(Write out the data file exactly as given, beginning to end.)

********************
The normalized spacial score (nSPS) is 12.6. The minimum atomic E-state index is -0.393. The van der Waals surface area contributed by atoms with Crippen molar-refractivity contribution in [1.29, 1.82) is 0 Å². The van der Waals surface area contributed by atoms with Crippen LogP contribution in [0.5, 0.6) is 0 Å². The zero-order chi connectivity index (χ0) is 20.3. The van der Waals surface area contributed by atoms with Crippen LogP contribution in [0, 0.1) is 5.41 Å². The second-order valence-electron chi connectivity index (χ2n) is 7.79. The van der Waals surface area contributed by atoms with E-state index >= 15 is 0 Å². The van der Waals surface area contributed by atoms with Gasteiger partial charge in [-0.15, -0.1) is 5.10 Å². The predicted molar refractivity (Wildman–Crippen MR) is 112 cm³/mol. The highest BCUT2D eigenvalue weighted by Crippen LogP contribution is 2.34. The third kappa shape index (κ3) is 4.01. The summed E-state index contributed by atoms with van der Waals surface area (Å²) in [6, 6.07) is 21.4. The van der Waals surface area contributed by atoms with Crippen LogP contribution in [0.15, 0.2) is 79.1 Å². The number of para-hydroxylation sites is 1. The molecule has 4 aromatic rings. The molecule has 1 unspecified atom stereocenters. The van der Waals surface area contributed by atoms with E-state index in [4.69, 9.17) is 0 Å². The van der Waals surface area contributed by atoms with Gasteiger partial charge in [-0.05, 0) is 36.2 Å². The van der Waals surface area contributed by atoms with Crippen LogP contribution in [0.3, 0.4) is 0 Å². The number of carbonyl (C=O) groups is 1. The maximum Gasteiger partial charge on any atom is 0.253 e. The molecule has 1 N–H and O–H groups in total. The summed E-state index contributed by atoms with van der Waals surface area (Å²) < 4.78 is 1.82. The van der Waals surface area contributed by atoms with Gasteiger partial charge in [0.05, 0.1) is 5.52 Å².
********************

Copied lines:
The normalized spacial score (nSPS) is 12.6. The minimum atomic E-state index is -0.393. The van der Waals surface area contributed by atoms with Crippen molar-refractivity contribution in [1.29, 1.82) is 0 Å². The van der Waals surface area contributed by atoms with Crippen LogP contribution in [0.5, 0.6) is 0 Å². The zero-order chi connectivity index (χ0) is 20.3. The van der Waals surface area contributed by atoms with Crippen LogP contribution in [0, 0.1) is 5.41 Å². The second-order valence-electron chi connectivity index (χ2n) is 7.79. The van der Waals surface area contributed by atoms with E-state index >= 15 is 0 Å². The van der Waals surface area contributed by atoms with Gasteiger partial charge in [-0.15, -0.1) is 5.10 Å². The predicted molar refractivity (Wildman–Crippen MR) is 112 cm³/mol. The highest BCUT2D eigenvalue weighted by Crippen LogP contribution is 2.34. The third kappa shape index (κ3) is 4.01. The summed E-state index contributed by atoms with van der Waals surface area (Å²) in [6, 6.07) is 21.4. The van der Waals surface area contributed by atoms with Crippen LogP contribution in [0.15, 0.2) is 79.1 Å². The number of para-hydroxylation sites is 1. The molecule has 4 aromatic rings. The molecule has 1 unspecified atom stereocenters. The van der Waals surface area contributed by atoms with E-state index in [4.69, 9.17) is 0 Å². The van der Waals surface area contributed by atoms with Gasteiger partial charge in [-0.05, 0) is 36.2 Å². The van der Waals surface area contributed by atoms with Crippen LogP contribution in [0.3, 0.4) is 0 Å². The number of carbonyl (C=O) groups is 1. The maximum Gasteiger partial charge on any atom is 0.253 e. The molecule has 1 N–H and O–H groups in total. The summed E-state index contributed by atoms with van der Waals surface area (Å²) < 4.78 is 1.82. The van der Waals surface area contributed by atoms with Gasteiger partial charge in [0.05, 0.1) is 5.52 Å².